Acne and Red Wine

Drink Red Wine to Cure Acne?

 


Raise a toast to the group of researchers at the University of California who found evidence that red wine can serve as an effective deterent against acne. 
According to the study, a key antioxidant (resveratrol) derived from grapes – also found in red wine – prevents the growth of bacteria that cause acne. The researchers also found that when resveratrol is combined with benzoyl peroxide, a common acne medication, the resulting solution may boost the drug’s ability to completely destroy the bacteria. 
 
If true outside of the lab, this discovery could lead to a much more effective cure for acne. 
 
The study claims that the combination of benzoyl peroxide and resveratrol attack the acne bacteria (Propionibacterium acnes) in many different ways. 
Apparently, resveratrol prevents the formation of free radicals that results in damage of cells and tissues, whereas Benzoyl Peroxide helps create free radicals that destroy the acne bacteria. 
 
"We initially thought that since actions of the two compounds are opposing, the combination should cancel the other out, but they didn't," said Dr Emma Taylor, the study's first author. Taylor serves as an assistant clinical professor of medicine in the Dermatology division at the David Geffen School of Medicine.
 
"This study demonstrates that combining an oxidant and an antioxidant may enhance each other and help sustain bacteria-fighting activity over a longer period of time," Taylor added.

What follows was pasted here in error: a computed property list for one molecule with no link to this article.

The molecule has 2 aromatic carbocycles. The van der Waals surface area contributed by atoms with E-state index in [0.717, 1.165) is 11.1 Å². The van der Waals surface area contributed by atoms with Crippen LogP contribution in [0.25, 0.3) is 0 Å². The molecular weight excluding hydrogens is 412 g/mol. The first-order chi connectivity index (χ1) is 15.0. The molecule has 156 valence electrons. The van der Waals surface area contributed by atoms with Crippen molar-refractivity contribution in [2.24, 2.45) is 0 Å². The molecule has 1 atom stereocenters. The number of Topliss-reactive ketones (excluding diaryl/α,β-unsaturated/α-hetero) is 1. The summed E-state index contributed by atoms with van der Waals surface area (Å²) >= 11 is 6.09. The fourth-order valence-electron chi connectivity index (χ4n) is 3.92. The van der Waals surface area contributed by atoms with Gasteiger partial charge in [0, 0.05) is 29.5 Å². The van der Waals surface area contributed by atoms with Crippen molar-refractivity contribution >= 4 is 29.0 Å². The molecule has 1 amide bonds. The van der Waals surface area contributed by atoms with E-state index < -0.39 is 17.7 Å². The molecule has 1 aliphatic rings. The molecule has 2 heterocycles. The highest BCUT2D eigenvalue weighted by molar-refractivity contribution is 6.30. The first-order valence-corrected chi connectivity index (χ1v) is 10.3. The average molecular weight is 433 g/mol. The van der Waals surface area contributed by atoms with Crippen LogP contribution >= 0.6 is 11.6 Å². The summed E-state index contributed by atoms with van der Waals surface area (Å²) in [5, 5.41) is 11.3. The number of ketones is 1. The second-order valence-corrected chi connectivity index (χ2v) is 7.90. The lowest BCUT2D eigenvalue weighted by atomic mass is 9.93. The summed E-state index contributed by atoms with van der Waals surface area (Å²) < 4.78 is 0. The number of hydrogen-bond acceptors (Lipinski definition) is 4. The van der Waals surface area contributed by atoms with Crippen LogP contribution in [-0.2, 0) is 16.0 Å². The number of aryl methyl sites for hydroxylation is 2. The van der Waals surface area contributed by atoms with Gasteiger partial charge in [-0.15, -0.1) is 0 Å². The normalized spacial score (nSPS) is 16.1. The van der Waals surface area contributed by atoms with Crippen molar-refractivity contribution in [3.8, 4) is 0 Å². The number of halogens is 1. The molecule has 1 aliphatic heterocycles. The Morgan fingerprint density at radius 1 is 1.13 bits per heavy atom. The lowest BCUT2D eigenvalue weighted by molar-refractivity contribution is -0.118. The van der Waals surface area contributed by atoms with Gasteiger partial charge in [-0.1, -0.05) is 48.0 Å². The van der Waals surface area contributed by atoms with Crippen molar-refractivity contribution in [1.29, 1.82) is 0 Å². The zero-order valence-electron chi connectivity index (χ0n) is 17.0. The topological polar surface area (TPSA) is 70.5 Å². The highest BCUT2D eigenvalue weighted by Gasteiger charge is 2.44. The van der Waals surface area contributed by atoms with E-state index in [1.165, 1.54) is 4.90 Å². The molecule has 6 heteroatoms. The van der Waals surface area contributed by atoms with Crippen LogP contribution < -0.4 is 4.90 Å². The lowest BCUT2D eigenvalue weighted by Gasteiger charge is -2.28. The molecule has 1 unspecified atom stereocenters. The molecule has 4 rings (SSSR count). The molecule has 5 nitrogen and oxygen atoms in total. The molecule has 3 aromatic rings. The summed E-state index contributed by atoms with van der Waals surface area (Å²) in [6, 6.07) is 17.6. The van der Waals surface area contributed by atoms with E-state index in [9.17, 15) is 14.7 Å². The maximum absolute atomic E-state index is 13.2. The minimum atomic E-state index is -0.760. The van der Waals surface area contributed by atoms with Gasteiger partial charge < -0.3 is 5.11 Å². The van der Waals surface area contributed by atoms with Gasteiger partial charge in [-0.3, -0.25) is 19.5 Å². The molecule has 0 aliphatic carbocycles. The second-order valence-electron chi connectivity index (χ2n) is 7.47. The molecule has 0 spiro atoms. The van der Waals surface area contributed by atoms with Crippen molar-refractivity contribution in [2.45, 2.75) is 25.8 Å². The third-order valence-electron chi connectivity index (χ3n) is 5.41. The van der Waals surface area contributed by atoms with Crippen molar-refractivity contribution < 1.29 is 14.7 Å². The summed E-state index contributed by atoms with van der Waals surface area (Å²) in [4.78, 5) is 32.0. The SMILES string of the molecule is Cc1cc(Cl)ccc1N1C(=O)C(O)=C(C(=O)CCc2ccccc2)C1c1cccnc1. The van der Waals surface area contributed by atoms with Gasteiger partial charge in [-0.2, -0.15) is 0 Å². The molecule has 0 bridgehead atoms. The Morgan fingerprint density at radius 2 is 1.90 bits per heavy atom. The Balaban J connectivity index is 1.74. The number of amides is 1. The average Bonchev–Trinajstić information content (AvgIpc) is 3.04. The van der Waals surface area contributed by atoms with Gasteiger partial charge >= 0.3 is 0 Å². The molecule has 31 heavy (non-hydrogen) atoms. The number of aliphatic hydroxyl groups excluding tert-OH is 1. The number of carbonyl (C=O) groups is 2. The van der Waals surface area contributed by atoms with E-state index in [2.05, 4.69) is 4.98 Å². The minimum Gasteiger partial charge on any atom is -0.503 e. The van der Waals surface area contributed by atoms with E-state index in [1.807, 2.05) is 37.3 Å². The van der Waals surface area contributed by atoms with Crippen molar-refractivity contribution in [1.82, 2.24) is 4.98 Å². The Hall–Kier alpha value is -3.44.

Interestingly, it is because of the same antioxidant that some doctors strongly recommend a healthy intake of red wine for preventing (or even curing to some extent) many common heart disorders. 
 
During the study, the researchers grew multiple colonies of bacteria that causes acne in humans and then applied different concentrations of benzoyl peroxide and resveratrol on them – both alone and together. Each individual colony was then monitored closely for changes. 
 
The researchers found that benzoyl peroxide was able to terminate the bacteria in virtually all concentration levels. However, they also found this effect to be short lived (one hour maximum). 
 
Meanwhile, resveratrol proved inefficient when it came to killing the bacteria. However, it could effectively prevent the colony from spreading any further.
To their surprise, when combined together, the resulting solution proved to be far more effective in reducing the size of the bacteria colonies.
 
"It was like combining the best of both worlds and offering a two-pronged attack on the bacteria," observed Dr Jenny Kim, professor of clinical medicine in the Dermatology division at the Geffen School.
 
After the initial success against the acne bacteria, the researchers tested the combination of the two compounds for toxicity. It was found that benzoyl peroxide was much more toxic compared to resveratrol, which is probably why using the former medicine causes the skin to turn red and irritated in high doses. 
 
The details of the study can be found in the Journal of Dermatology and Therapy. 

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